It was a busy fall at Thunderbird Lodge. Following the Once in a Lifetime Tour work began to make the building water tight and weatherproof, repair leak-damaged plaster and non-functioning faucets, patch holes and refit windows, etc.
Our wonderful new caretakers moved in over Thanksgiving and have proven themselves quite handy at fixing hardware, plumbing and other details themselves saving the Foundation money and preserving existing period details in the Thunderbird Lodge..
In addition, through the generous donation of a Rose Valley resident, most of the required clearing of invasive trees and scrub was removed from the property well ahead of schedule.. The 6′ high stockade fence that bordered Rose Valley Road as also been removed. No longer a well guarded secret, more people are finally discovering this architectural treasure that has been at the center of our community for more than a century. Come spring a walking trail through the property will finally connect to the Saul Wild Preserve.
In October 2015, The Rose Valley Centennial Foundation took ownership of Thunderbird Lodge, called one of the 10 more important buildings of its period by noted architectural historian and author of William L Price – Arts and Crafts to Modern Design, George Thomas.
Will Price converted a 1790’s bank barn into studios for artists Alice Barber Stephens and her husband Charles Stephens, illustrator, photographer and expert on native Americans, then build a new home for them, connecting the two with a stone tower that houses a staircase. The shape of the fireplace and the Moravian tile inset in the stone facing Rose Valley Road earned Price’s masterpiece the name Thunderbird Lodge.
At the Stephens death, the home was purchased by Mildred Scott Olmsted and Allen S. Olmsted. Four generations of the Olmsted family lived in the home before the Olmsted Family Trust deeded it to the RVCF in accordance to Mildred Olmsted’s will “to preserve it in perpetuity. “ RVCF has undertaken the immediate repairs required to the roof, gutters, plumbing and plaster and is working on a long-term plan and budget for all the improvements the building will need. Rose Valley Troop 272 of the Boy Scouts has already cleared massive amounts of bamboo, and Charles Cresson has identified the specimen trees on the 2-acre property.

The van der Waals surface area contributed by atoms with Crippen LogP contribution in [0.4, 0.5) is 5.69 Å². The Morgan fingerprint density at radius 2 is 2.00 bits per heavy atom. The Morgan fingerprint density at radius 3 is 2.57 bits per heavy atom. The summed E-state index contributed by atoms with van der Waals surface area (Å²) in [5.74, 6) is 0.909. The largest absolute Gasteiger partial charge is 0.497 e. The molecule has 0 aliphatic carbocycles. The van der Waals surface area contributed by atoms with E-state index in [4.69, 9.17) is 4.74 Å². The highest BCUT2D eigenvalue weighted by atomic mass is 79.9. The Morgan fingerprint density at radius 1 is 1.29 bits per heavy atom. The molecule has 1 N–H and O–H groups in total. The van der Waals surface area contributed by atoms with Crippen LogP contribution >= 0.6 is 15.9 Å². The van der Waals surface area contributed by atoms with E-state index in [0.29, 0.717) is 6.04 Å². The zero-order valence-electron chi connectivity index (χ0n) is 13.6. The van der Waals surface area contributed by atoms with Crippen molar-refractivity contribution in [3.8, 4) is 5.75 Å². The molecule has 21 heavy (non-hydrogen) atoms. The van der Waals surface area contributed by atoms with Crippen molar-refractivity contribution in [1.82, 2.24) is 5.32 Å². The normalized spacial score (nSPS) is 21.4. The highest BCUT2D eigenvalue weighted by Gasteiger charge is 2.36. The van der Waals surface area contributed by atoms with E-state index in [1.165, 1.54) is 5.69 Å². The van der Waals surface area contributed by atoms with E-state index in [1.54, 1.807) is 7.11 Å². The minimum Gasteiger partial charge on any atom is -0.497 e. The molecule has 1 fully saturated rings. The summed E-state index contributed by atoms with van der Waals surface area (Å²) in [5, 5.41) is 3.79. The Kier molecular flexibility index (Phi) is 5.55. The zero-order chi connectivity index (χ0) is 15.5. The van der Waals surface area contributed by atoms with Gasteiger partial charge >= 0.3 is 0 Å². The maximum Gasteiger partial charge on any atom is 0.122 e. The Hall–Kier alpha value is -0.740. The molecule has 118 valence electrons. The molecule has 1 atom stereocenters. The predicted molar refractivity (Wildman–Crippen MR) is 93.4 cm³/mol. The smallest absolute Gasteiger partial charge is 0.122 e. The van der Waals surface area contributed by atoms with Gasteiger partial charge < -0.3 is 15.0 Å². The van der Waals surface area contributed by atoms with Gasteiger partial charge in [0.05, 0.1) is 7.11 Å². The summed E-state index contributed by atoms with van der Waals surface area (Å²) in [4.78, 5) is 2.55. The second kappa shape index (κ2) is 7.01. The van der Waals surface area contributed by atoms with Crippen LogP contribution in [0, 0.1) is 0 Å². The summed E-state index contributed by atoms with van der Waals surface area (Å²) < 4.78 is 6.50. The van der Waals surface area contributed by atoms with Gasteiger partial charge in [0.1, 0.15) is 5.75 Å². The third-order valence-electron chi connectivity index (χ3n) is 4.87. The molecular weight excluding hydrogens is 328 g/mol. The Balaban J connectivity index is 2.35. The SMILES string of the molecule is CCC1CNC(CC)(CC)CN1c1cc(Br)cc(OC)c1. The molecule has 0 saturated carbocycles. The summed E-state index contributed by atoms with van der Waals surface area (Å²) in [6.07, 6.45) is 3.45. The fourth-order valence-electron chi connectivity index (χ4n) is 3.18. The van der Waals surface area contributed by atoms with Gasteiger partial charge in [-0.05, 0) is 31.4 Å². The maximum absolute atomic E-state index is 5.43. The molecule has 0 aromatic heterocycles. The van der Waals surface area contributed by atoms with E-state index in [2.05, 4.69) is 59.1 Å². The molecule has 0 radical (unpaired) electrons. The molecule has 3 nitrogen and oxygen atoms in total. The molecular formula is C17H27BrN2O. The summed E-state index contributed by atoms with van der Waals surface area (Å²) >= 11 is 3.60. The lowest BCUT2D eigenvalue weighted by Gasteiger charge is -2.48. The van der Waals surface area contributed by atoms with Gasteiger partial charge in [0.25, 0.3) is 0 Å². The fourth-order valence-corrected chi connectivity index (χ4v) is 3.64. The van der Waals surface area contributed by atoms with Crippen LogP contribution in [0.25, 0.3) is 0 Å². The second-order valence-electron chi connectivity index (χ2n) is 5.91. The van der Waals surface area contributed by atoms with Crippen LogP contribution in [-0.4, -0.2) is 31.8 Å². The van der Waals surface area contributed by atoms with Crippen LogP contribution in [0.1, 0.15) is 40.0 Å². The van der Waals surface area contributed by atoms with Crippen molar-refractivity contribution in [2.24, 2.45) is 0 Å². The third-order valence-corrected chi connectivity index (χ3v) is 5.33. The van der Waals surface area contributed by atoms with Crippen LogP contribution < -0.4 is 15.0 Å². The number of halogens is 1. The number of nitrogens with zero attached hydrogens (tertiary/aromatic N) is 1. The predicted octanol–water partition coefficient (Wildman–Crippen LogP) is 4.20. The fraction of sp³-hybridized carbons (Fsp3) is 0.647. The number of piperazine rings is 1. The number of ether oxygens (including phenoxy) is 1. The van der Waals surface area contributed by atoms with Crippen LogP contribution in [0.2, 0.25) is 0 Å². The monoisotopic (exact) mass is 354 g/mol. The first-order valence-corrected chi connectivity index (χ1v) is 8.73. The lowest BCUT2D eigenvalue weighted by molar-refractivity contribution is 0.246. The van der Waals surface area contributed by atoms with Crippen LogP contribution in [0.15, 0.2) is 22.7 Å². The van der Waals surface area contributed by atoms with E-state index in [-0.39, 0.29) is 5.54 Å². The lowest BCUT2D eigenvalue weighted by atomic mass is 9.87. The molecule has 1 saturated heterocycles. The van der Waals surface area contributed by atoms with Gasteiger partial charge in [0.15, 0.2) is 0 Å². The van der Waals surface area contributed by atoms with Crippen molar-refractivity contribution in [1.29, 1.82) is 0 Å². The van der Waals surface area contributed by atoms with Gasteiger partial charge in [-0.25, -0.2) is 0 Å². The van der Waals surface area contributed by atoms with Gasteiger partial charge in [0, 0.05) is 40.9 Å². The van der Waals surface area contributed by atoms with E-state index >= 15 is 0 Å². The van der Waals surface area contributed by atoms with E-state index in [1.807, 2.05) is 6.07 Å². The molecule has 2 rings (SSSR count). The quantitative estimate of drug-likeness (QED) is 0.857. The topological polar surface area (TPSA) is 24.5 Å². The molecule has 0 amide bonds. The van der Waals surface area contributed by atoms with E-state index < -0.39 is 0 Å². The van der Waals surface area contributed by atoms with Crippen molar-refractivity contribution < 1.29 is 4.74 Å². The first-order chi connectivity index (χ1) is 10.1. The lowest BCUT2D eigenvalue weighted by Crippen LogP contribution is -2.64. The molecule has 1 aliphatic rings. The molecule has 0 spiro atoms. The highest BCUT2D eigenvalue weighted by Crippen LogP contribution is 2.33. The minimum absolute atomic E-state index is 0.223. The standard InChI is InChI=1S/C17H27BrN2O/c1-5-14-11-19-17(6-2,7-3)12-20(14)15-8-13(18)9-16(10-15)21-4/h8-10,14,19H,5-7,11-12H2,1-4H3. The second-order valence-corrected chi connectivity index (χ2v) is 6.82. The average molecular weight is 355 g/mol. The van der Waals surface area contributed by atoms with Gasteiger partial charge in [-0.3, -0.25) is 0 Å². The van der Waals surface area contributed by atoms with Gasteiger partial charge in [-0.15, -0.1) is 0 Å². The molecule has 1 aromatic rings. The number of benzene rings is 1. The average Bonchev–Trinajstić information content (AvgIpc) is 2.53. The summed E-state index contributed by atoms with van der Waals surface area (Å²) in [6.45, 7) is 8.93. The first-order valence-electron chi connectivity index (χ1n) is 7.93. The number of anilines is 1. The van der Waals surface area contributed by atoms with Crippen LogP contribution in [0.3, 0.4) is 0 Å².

Caretakers will live in the house portion of Thunderbird Lodge and will maintain the building and grounds for the foreseeable future.
The RVCF is also developing a plan for sustaining Thunderbird Lodge. One of its first goals is to create a space appropriate to a permanent home for The Rose Valley Museum and Historical Society. To that end he RVMHS stepped up to assist the RVCF with it initial fundraising event held on October 18, 2015. The Once in a Lifetime Tour attracted more than 400 people from 5 states who came to see Thunderbird Lodge and 6 private homes designed or redesigned by Will Price. An exhibition of Rose Valley furniture, pottery, art and artifacts from the RVMHS’s as well as a number of pieces on loan from private collections were assembled in Charles Stephens’s studio in Thunderbird Lodge. Historic photos of Rose Valley in Price’s day created from the collection of glass slides courtesy of the Athenaeum of Philadelphia were displayed in Alice Barber Stephen’s studios were a reception was held. For more pictures from that event, click here.
While the possibilities for Thunderbird Lodge are endless, the monies needed to bring those plans to fruition are not. In the next year, the RVCF will be preparing the documentation needed to raise funds foundations, major donors and people like you who love the magic of Rose Valley.